Henan Villagers Hold Wukan Style Land Grabs Protest
« Return our land, return our voting rights, establish an autonomous village federation! »
Shouts from more than 100 people in Maoxue Village in China’s Henan Province, as they marched to local government offices on January 27th. They were protesting land grabs by local officials and calling for voting rights.
« That land is ours. We had a contract earlier but it expired. Once the contract ended it should have been returned to us, but we didn’t get the land back. When we reacted, no one helped us, everyone from the county to the village is the same, and they don’t deal with it. »
This man is referring to 12 acres of land that should have been returned to villagers. They say local officials manipulated the village for too long. One man, Gao Qilin, served as the local Party Secretary for 20 years, and has now handed over the position to his son.
« We have started to feel that we will never again keep our mouths shut, so we have started to speak. You know, the life of peasants is very bitter. You cannot find anyone who will listen to you anywhere. We want an election, or at least, we want the right to speak. We already have that right don’t we? »
In a move reminiscent of the Wukan protests at the end of last year, the villagers in Gushi County have set up several village councils.
[Zhou Decai, Village Representative]:
« If they don’t give back what should belong to the villagers, more than ten village councils of Gushi County will react together. Its scope will definitely be bigger than Wukan. »
Wukan was the only village to have temporarily freed itself of Chinese Communist Party control since 1949. After villagers kicked out all Communist officials and police they kept authorities out for two weeks, until their demands were met.
Leur presse (NTD Television, 31 janvier 2012)
Wukan protest village goes to polls
Villagers in the Chinese protest village of Wukan have voted in elections in what could be a model for future reform in China.
For the thousands who gathered on a warm sunny day in Wukan it was the first time they had ever seen a ballot paper.
Until now, this southern Chinese fishing village has chosen its leaders behind closed doors, allowing a small elite to rule for decades, and, the villagers complained, hugely enrich themselves.
Then, last month, the village rose up, threw out the local Communist party and withstood a police siege.
Now Wukan is being held up as a model for how China can reform the often corrupt village governance that has been a major cause of unrest in recent years.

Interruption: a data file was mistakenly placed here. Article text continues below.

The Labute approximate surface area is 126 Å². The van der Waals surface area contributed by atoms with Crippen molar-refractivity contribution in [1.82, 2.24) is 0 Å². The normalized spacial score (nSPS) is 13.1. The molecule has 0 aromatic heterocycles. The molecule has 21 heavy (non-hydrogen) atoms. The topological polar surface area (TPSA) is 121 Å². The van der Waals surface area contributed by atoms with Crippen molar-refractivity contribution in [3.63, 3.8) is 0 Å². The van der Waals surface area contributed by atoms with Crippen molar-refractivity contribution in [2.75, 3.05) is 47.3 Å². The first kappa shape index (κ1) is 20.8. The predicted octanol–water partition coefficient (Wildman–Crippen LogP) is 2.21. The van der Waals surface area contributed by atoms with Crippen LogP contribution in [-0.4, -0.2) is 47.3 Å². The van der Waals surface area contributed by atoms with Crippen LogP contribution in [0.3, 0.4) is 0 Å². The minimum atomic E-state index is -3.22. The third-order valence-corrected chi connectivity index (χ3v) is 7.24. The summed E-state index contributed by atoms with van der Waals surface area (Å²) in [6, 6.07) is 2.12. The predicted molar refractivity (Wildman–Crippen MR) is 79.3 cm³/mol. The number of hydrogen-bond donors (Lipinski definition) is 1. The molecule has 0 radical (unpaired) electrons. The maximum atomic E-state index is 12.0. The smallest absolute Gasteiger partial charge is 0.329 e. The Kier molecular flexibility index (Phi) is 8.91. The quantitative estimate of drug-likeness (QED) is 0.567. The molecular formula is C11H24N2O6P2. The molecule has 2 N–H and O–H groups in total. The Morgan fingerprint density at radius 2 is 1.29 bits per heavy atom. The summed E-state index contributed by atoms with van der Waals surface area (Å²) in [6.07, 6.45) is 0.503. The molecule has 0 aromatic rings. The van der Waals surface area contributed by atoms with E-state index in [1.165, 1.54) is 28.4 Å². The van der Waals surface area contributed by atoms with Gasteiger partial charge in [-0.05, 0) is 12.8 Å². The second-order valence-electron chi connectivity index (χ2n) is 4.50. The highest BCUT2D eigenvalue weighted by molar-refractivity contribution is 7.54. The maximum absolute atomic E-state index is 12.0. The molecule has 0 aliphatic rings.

The local Communist party may even be using Wukan as a pilot case: the village’s leaders said it had footed « most of » a 300,000 yuan (£30,000) bill to hold three sets of elections.
The first poll took place on Wednesday, in the village school, and, despite a small scuffle at the beginning over access for Hong Kong journalists, unfolded smoothly.
Orderly queues formed as villagers negotiated a complicated three-step voting procedure, designed to lend an air of gravitas to the proceedings.
The vote was to elect an eleven-man committee to organise the main election in March, but for most of the participants it was the symbolism of the event, rather than its purpose, that counted.
« We had to make a big thing, a big show, out of it to underline its importance and to guarantee that it was all fair and transparent, » said Yang Semao, one of the chief organisers.
« Wukan has been in the dark for so many years; its elections always manipulated. It is the first time we have done this so we want to do a good job, » he added. In the past few days, several academics and students have also arrived in Wukan, partly to observe the proceedings, and partly to offer advice to the villagers.
Large numbers of officials from the local government, including a contingent of police and a team of plain-clothes security officers, were on site and Mr Yang diplomatically praised them for helping to organise the event. While the village was excited about its day of democracy, it remains firmly loyal to the leadership of the Party.
« This is very meaningful, » said Chen Liangshan, 61, who used to work in one of the village’s temples. « I have already got the list of people I will vote for in my mind. I am glad to get the chance to choose people who will actually do something. This is the first time we have ever seen a ballot and we are excited about it. »
Mr Chen filled in his ballot, a sheet of A4 paper, at a table covered by a bright red tablecloth and deposited it in one of seven shiny aluminium ballot boxes. According to an official press release, he was one of 7688 eligible voters, with 1043 voting by proxy.
Another voter, 32-year-old Wang Huibing, said he hoped the new village administration would pay him the disability benefit that he has never yet been able to claim and would improve the village’s medical facilities. « We do not ask for much, and I am not sure what the outcome of this election will be, but I suppose it will be more fair and open. »
Meanwhile, Zhang Shuimei, 55, one of the 35 candidates in Wednesday’s vote, said he would work hard, if elected, to keep Wukan on a path to transparency and fairness.
« I have never seen a ballot until now, only government officials have had a say and they could appoint anyone they wanted without listening to anyone, » he said.
But, he warned, there was still much uncertainty in the village. « We do not know what benefits the elections will bring because the previous regime is still making great efforts to win over villagers to its side and that could be trouble. »
The village leaders said the results of the poll would be announced on Thursday, but that no celebration has yet been planned.
Leur presse (Malcolm Moore, telegraph.co.uk, 1er février 2012)